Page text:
Best of the Web: Houston's unequal flooding, 'Unesco-cide', Cambodian villagers protest dam tests

    by Best of the Web
    Wednesday, 30 August 2017 16:41 BST

An elderly woman and her poodle use an air mattress to float above flood waters while waiting to be rescued from Scarsdale Boulevard in Houston. REUTERS/Adrees Latif

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As Tropical Storm Harvey continues to dump record levels of rain over Texas and Louisiana, the United States is facing its biggest natural disaster since Hurricane Katrina.

The scenes of devastation in Houston, the country’s fourth largest city, have been so reminiscent of New Orleans in 2005, that many have questioned if U.S. cities are doing enough to prepare for natural disasters, which will likely increase in frequency as climate change worsens.

Houston, home to 6.6 million people, is a famously ’un-zoned’ city, where tarmac and concrete have covered many areas that once provided natural flood relief. Models have predicted its vulnerability to extreme weather for years, yet to house its growing population, over 7,000 residential buildings have been constructed on flood plains since 2010.

And like Katrina, the effects are already hitting some communities harder than others. Manchester, an East Side neighbourhood with a 90 per cent Hispanic population, was hit by almost 3 metres of rainfall, leaving 30,000 in need of shelter.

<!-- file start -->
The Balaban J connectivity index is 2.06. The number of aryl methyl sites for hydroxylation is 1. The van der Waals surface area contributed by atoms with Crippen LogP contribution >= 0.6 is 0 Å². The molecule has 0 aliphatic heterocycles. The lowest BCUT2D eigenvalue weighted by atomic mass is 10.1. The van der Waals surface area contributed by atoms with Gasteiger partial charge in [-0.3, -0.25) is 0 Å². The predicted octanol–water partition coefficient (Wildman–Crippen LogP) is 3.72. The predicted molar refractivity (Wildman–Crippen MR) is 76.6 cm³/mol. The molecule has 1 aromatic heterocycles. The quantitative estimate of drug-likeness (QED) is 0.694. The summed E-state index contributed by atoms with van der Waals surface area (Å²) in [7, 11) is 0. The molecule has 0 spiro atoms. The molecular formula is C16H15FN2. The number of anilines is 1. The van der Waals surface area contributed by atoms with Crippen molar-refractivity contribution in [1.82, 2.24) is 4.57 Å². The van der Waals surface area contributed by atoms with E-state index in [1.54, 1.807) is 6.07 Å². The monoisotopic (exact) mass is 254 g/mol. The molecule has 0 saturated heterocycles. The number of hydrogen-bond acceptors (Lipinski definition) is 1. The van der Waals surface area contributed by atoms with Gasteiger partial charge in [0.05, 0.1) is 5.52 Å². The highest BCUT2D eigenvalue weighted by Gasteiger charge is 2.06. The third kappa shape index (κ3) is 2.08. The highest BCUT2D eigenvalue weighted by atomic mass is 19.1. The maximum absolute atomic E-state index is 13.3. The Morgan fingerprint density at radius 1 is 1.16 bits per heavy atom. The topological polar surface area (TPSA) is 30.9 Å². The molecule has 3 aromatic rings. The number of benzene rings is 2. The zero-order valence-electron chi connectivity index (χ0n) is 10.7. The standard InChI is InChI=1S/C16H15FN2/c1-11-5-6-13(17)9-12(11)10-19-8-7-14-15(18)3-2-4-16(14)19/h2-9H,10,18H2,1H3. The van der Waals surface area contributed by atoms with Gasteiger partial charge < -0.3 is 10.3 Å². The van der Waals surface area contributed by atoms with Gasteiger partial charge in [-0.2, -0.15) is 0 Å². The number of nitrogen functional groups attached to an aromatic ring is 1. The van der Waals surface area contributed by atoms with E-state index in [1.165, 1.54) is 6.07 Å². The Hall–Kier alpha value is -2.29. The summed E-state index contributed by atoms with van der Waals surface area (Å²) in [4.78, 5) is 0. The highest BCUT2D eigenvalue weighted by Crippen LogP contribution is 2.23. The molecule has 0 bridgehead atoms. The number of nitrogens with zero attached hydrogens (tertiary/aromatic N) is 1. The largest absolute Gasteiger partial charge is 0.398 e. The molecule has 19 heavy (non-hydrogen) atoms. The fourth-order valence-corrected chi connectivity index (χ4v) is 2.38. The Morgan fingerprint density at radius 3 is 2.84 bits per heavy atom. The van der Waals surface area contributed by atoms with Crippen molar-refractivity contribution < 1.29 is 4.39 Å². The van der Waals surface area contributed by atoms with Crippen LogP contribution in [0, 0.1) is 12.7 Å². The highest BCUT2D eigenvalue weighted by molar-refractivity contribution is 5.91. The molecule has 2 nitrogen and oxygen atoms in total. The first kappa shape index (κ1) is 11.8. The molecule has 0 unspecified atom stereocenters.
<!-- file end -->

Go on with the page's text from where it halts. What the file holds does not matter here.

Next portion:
Texas Southern University sociologist Robert Bullard told the Huffington Post that poorer and non-white neighbourhoods, without the money to pay for protective dikes, have become “sacrifice zones”:

“It’s very predictable as to which areas are going to get hit the hardest, because of how money gets allocated in terms of flood protection and flood control. East side neighborhoods are the least protected,” said Bullard. 

Leakage from refineries and chemical processing plants, usually located in more deprived areas, provide additional health risk to nearby residents.

Aid agency Direct Relief has created interactive maps of the city to show areas with higher concentrations of disabled people, those of low socio-economic status and non-English speakers – all of which could be more vulnerable to the effects of flooding, or find it more difficult to receive assistance.

The legacy of neglect in urban planning has not gone unnoticed -  the editorial board of the Washington Post was scathing in its attack on the poor decisions that over many years left the city vulnerable to devastating floods:

"Houston is an example of what happens when public officials ignore experts and refuse to take natural risks seriously," wrote the Post's View column on Tuesday. 

"As the country’s fourth-largest city expanded, replacing prairie with impermeable surfaces such as pavement and concrete, the land was rendered less and less capable of absorbing floodwater. Without proper adaptive measures, this made an already flood-prone place more vulnerable."

-Ruairi Casey

Discover more top stories from around the web this week. Have we missed anything? Tweet at @mjponsford or email place@thomsonreuters.com.

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